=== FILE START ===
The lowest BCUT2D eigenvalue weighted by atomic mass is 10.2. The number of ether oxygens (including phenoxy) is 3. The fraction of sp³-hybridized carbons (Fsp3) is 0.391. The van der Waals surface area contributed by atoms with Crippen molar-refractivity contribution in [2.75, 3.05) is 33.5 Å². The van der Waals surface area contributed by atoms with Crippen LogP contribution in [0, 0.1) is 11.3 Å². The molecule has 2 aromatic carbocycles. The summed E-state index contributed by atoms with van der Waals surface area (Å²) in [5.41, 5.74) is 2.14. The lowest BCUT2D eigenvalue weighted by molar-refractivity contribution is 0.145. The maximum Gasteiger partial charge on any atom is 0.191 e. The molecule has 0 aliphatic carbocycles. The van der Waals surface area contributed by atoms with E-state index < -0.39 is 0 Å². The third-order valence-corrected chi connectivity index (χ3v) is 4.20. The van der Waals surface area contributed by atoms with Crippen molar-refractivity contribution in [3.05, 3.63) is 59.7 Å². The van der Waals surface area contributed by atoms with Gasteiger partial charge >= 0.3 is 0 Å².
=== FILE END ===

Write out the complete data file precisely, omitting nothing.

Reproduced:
The lowest BCUT2D eigenvalue weighted by atomic mass is 10.2. The number of ether oxygens (including phenoxy) is 3. The fraction of sp³-hybridized carbons (Fsp3) is 0.391. The van der Waals surface area contributed by atoms with Crippen molar-refractivity contribution in [2.75, 3.05) is 33.5 Å². The van der Waals surface area contributed by atoms with Crippen LogP contribution in [0, 0.1) is 11.3 Å². The molecule has 2 aromatic carbocycles. The summed E-state index contributed by atoms with van der Waals surface area (Å²) in [5.41, 5.74) is 2.14. The lowest BCUT2D eigenvalue weighted by molar-refractivity contribution is 0.145. The maximum Gasteiger partial charge on any atom is 0.191 e. The molecule has 0 aliphatic carbocycles. The van der Waals surface area contributed by atoms with E-state index < -0.39 is 0 Å². The third-order valence-corrected chi connectivity index (χ3v) is 4.20. The van der Waals surface area contributed by atoms with Crippen molar-refractivity contribution in [3.05, 3.63) is 59.7 Å². The van der Waals surface area contributed by atoms with Gasteiger partial charge >= 0.3 is 0 Å².